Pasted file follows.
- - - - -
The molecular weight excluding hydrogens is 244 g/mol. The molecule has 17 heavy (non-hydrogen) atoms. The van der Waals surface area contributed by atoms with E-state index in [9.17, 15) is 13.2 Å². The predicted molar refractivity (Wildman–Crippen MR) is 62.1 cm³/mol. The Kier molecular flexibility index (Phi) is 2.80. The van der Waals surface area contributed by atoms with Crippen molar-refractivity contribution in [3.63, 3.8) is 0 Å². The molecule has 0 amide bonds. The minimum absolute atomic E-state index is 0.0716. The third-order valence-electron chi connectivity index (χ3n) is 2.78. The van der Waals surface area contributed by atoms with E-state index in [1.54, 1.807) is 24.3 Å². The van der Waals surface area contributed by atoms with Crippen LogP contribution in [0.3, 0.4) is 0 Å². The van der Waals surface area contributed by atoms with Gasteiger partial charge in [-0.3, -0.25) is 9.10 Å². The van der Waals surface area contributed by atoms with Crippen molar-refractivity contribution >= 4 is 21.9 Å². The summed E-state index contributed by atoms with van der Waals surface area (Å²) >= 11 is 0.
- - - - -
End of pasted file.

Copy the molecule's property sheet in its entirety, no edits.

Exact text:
The molecular weight excluding hydrogens is 244 g/mol. The molecule has 17 heavy (non-hydrogen) atoms. The van der Waals surface area contributed by atoms with E-state index in [9.17, 15) is 13.2 Å². The predicted molar refractivity (Wildman–Crippen MR) is 62.1 cm³/mol. The Kier molecular flexibility index (Phi) is 2.80. The van der Waals surface area contributed by atoms with Crippen molar-refractivity contribution in [3.63, 3.8) is 0 Å². The molecule has 0 amide bonds. The minimum absolute atomic E-state index is 0.0716. The third-order valence-electron chi connectivity index (χ3n) is 2.78. The van der Waals surface area contributed by atoms with E-state index in [1.54, 1.807) is 24.3 Å². The van der Waals surface area contributed by atoms with Crippen LogP contribution in [0.3, 0.4) is 0 Å². The van der Waals surface area contributed by atoms with Gasteiger partial charge in [-0.3, -0.25) is 9.10 Å². The van der Waals surface area contributed by atoms with Crippen molar-refractivity contribution >= 4 is 21.9 Å². The summed E-state index contributed by atoms with van der Waals surface area (Å²) >= 11 is 0.